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Not your average crane
December 15, 2021
Crease by crease. Fold by fold. Senior Lucas Pralle has spent the past eight years perfecting his form and expression of origami, a tradition started by the Japanese many years ago. He started as a fourth grader when he came upon a YouTube paper crane tutorial. Intrigued by his first experience, Pralle decided to pursue it further.
“So I started with online tutorials and that’s where I stayed for a while,” Pralle said. “It took me a bit to realize that YouTube tutorials didn’t cover much, so I started going to local bookstores to look for books with diagrams in them. I bought a bunch of them and also started experimenting with different papers so that meant not just the normal kami paper that you can purchase at Michaels.”
The more Pralle experimented with different papers, the more he realized that the process and final product changed with each piece. He searched deeper to see the actual connection between the different papers and feelings that he got.
“I learned the thickness and texture of the paper, as well as its pliability and stiffness, allow for either more strict sharp things or more organic smooth things,” Pralle said. “A very thin paper, for example, gives the artist room to do more detailed work without worrying about certain areas becoming too hard to fold. Soft thick paper can allow someone to shape and mold the paper into more animal type shapes. It gave me direction in what to learn and how to advance my craft.”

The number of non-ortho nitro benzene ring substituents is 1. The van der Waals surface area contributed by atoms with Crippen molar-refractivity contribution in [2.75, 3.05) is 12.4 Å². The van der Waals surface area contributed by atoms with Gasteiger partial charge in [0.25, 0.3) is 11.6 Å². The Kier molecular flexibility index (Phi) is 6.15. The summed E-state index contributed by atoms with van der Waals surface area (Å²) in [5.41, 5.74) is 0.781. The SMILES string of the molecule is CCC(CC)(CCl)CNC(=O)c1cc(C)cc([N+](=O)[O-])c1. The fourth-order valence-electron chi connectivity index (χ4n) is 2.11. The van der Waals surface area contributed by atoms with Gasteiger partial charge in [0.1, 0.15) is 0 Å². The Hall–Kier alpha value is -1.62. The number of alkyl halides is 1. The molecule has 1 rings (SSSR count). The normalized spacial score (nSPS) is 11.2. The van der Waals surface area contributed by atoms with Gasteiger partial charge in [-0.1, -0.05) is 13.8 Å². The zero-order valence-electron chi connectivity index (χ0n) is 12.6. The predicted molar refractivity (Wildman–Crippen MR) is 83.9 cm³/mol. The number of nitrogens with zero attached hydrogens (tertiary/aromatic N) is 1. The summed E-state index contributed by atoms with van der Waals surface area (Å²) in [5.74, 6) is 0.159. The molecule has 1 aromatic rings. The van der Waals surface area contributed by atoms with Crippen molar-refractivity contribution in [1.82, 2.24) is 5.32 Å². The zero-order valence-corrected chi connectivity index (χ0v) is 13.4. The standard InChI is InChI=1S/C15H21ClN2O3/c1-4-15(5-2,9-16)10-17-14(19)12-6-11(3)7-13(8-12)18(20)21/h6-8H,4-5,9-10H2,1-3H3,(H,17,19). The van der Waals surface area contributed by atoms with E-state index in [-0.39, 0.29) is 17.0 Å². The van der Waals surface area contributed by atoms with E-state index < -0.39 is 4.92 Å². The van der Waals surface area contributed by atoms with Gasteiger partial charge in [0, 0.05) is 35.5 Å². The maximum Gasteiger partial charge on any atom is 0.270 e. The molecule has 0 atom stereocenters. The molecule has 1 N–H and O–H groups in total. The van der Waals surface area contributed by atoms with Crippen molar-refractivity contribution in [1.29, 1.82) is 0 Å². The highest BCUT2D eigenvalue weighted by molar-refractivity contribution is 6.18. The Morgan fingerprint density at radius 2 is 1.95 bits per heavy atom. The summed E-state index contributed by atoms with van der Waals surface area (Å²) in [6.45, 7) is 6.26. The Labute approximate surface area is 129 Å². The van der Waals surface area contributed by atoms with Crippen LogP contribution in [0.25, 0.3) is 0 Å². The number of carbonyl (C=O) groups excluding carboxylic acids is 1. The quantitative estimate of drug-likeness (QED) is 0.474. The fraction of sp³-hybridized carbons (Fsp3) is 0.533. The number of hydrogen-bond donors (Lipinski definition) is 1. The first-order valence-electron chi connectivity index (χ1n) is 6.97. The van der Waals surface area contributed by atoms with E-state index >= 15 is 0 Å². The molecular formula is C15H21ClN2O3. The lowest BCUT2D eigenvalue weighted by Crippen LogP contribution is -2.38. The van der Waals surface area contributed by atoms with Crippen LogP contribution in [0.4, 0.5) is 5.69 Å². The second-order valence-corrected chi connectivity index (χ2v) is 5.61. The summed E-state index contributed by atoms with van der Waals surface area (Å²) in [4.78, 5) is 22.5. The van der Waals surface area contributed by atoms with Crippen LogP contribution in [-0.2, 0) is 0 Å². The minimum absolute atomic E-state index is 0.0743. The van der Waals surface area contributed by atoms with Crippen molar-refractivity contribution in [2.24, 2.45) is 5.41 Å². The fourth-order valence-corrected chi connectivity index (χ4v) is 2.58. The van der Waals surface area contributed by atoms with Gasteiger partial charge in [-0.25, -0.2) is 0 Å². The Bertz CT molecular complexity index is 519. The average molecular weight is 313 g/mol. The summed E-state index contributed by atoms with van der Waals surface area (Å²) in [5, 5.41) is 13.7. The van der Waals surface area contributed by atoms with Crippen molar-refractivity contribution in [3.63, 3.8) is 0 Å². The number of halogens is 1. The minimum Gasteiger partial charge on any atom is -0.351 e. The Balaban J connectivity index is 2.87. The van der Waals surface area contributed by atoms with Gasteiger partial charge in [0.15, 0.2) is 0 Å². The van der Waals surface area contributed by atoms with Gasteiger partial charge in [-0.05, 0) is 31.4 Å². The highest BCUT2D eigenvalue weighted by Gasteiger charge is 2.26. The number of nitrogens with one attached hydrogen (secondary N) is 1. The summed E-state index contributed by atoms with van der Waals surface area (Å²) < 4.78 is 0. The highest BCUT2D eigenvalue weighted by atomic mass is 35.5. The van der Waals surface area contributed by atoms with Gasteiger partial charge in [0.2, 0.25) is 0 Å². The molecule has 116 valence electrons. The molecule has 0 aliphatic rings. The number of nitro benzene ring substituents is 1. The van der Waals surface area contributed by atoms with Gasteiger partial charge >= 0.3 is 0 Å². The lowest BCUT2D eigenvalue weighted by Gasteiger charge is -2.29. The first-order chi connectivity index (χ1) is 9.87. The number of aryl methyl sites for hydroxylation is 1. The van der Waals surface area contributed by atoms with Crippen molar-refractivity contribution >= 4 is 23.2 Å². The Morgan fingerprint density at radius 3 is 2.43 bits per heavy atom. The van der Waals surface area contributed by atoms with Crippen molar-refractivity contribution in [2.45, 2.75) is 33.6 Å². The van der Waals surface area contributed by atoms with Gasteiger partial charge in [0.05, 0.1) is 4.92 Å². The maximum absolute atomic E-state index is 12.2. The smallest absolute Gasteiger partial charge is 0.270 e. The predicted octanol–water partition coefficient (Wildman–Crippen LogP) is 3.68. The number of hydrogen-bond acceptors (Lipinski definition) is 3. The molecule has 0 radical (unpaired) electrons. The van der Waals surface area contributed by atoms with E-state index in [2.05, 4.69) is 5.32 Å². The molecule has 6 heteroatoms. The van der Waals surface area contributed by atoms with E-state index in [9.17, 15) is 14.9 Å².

Realizing that there’s much more to learn than just following the crease instructions, Pralle really started to invest his time in origami. He found more meaning in origami than just challenging instructions.
“When I got more successful in following folding patterns, the pieces seem to come to life,” Pralle said. “The paper [was] able to hold different kinds of shapes or detail—a soft design might evoke warmth while a very detailed dragon might give off the feeling of regality and class. It’s like every other art in that way: music, drawing [and] even English.”
The similarities between origami and emotion doesn’t end there. Origami is also a way to process and escape from reality.
“There are too many complicated things in life,” Pralle said. “Origami to me is a way to escape all of those complexities and focus on an old and pure yet new and emerging art form. It’s a very cathartic art form and one that requires the most of its artist.”
Pralle has tried many different kinds of models, from the most simple paper crane to Robert Lang’s beetle folds. Each project could take up Pralle over a week. Origami artists can’t just sit and fold without stopping because the sweat from their palms could ruin the paper. That being said, even if Pralle could work continuously, his hardest projects would still take over half a day.
“It’s been a hard journey,” Pralle said. “I haven’t really had anyone to teach me. Not only that, but [origami is] an extremely hard artform and very restrictive, unlike drawing or painting where you have the freedom to put anything on the page. There are only so many folds you can make. That said, it’s very rewarding, and it’s an art form that I would stand behind as one of the best of the modern day.”